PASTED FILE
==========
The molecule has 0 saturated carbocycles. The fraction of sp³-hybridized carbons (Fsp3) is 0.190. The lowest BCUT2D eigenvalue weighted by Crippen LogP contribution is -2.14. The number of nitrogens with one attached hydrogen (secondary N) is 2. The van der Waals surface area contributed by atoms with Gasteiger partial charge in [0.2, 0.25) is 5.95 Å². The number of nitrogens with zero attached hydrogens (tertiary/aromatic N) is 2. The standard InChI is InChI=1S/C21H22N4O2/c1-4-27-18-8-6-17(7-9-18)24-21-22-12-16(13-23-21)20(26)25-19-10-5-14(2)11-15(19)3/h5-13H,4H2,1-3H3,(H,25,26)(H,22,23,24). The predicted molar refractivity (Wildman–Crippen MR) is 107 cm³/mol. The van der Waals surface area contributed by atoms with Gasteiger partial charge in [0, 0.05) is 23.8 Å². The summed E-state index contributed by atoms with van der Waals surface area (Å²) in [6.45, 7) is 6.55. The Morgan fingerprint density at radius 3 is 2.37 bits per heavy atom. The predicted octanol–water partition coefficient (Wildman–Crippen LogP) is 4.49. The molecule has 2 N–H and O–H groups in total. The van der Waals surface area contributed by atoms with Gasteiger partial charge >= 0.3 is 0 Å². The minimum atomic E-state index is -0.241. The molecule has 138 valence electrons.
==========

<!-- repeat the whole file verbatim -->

The molecule has 0 saturated carbocycles. The fraction of sp³-hybridized carbons (Fsp3) is 0.190. The lowest BCUT2D eigenvalue weighted by Crippen LogP contribution is -2.14. The number of nitrogens with one attached hydrogen (secondary N) is 2. The van der Waals surface area contributed by atoms with Gasteiger partial charge in [0.2, 0.25) is 5.95 Å². The number of nitrogens with zero attached hydrogens (tertiary/aromatic N) is 2. The standard InChI is InChI=1S/C21H22N4O2/c1-4-27-18-8-6-17(7-9-18)24-21-22-12-16(13-23-21)20(26)25-19-10-5-14(2)11-15(19)3/h5-13H,4H2,1-3H3,(H,25,26)(H,22,23,24). The predicted molar refractivity (Wildman–Crippen MR) is 107 cm³/mol. The van der Waals surface area contributed by atoms with Gasteiger partial charge in [0, 0.05) is 23.8 Å². The summed E-state index contributed by atoms with van der Waals surface area (Å²) in [6.45, 7) is 6.55. The Morgan fingerprint density at radius 3 is 2.37 bits per heavy atom. The predicted octanol–water partition coefficient (Wildman–Crippen LogP) is 4.49. The molecule has 2 N–H and O–H groups in total. The van der Waals surface area contributed by atoms with Gasteiger partial charge >= 0.3 is 0 Å². The minimum atomic E-state index is -0.241. The molecule has 138 valence electrons.